Is the Unpaid Internship worth it?
In times of recession and tight labour markets, young job seekers and university graduates are often advised to apply for internships- even if they are unpaid- to help start their career. Internships can be a great way to learn new skills, gain practical experiences and expand your network. But there are things to consider.
Learning Skills vs Devaluing your Work
An internship should always be an opportunity to learn and gain practical experiences. This is especially true for unpaid internships. When there is no other form of compensation, you want to make sure that the benefits to be gained balance out the time and effort you invest.
Before you decide on accepting an unpaid position, consider whether you will get out what you put in. This is important for your self-worth as well as your career prospects. You should always be able to clearly show how the unpaid internship was a valuable part of your career entry strategy. Otherwise you may end up not only putting in a lot of hard work for nothing, you also risk signalling to prospective employers that your skills are worth exactly that- nothing!
Gaining Experience vs Exploiting your Labour
Wherever there is power, there is someone willing to exploit it. In tense labour markets, some employers will take advantage of the situation and use unpaid internships as a way to gain free labour.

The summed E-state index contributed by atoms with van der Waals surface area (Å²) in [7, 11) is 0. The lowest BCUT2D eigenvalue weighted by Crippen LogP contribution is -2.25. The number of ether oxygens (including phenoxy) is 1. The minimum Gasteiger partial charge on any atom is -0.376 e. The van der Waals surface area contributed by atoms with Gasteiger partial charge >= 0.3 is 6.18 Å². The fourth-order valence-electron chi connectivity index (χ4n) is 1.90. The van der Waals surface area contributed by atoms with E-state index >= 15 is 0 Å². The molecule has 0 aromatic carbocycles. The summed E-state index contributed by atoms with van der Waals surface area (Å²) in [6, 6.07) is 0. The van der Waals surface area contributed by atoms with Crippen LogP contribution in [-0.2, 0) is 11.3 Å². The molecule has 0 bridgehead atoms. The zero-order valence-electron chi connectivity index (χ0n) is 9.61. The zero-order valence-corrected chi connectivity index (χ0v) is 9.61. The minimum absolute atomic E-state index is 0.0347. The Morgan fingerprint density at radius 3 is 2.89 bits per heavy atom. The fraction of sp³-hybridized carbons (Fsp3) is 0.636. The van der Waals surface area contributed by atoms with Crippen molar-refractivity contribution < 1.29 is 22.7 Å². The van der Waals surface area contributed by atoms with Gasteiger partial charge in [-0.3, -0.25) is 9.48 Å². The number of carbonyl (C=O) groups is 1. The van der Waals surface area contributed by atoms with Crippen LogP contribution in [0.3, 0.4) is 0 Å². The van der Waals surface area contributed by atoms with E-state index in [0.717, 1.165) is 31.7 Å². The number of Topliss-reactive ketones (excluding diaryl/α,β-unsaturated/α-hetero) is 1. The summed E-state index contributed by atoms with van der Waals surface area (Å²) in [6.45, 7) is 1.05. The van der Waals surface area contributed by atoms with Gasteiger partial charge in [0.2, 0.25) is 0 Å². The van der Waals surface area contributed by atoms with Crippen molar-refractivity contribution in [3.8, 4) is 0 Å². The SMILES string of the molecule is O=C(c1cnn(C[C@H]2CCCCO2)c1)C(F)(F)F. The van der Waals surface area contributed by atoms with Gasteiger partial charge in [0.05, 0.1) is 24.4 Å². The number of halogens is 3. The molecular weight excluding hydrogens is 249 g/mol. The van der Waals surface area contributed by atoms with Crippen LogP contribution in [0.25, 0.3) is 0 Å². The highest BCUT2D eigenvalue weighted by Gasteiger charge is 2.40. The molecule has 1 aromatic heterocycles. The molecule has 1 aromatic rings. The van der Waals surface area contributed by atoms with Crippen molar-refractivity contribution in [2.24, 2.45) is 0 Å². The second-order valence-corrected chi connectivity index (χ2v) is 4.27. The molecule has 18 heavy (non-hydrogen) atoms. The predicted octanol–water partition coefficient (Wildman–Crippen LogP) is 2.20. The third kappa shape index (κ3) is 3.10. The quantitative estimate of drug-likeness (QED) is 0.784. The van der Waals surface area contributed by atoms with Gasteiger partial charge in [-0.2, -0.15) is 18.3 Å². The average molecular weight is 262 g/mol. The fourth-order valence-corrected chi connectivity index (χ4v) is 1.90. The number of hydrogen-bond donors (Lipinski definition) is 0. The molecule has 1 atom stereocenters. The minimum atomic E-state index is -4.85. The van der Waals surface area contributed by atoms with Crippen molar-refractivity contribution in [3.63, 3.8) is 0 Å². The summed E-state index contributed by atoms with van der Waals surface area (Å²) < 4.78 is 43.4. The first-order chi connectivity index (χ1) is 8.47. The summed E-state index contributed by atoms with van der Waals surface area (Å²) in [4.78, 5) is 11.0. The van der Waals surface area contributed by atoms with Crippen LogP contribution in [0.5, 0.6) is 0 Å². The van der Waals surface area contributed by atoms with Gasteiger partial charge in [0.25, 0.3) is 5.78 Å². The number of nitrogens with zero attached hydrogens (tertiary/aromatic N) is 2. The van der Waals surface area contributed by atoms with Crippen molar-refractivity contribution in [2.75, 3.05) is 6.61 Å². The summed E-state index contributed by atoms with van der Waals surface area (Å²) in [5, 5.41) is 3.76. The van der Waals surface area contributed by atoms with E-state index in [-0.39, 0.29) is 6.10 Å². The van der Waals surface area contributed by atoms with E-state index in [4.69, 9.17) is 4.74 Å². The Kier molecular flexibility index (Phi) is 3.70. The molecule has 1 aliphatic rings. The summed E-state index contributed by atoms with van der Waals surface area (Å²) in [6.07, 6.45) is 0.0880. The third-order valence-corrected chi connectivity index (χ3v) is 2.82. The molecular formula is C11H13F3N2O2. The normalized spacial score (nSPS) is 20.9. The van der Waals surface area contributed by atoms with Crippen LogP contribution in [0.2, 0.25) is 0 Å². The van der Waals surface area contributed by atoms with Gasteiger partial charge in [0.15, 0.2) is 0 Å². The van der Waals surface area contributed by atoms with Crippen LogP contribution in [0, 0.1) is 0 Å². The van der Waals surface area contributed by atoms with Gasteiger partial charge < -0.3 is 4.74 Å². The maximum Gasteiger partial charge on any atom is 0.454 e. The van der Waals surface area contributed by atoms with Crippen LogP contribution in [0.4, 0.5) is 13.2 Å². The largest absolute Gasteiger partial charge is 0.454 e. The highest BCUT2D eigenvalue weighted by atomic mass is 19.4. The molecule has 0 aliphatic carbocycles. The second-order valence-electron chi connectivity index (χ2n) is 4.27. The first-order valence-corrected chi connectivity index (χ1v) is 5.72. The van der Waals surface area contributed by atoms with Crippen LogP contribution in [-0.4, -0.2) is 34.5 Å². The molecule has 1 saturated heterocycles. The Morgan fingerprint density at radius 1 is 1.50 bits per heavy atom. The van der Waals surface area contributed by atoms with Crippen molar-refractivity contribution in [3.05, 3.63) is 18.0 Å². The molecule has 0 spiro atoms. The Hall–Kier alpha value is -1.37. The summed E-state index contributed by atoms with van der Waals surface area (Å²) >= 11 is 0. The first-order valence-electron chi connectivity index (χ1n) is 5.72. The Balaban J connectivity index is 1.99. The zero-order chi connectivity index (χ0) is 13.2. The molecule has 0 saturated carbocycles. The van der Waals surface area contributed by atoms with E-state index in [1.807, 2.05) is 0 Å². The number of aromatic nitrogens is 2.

Before entering into any unpaid position, do your research on the company. Talk to former interns if you can. If you feel you are being pressured in a manipulative way or you begin noticing that you might be used as a free worker rather than given a valuable internship experience, trust your own judgment! Do not be afraid to end such a situation because you are concerned about negative effects on your CV or future job prospects. Staying in such a situation will be harmful to you personally as well as to the labour market over all. The practice decreases employment opportunities for everyone.
Time well Invested vs Money Lost
Time spent on an internship is time not spent on other things. This includes studying of course but also working a part-time job or time invested in searching for paid employment.
Consider any loss of income and what it will mean for your longer-term financial situation. Do the networking opportunities outweigh the effects on your student loan payments? Will this internship build up your resume enough to justify entering the working world less financially independent than you might be otherwise?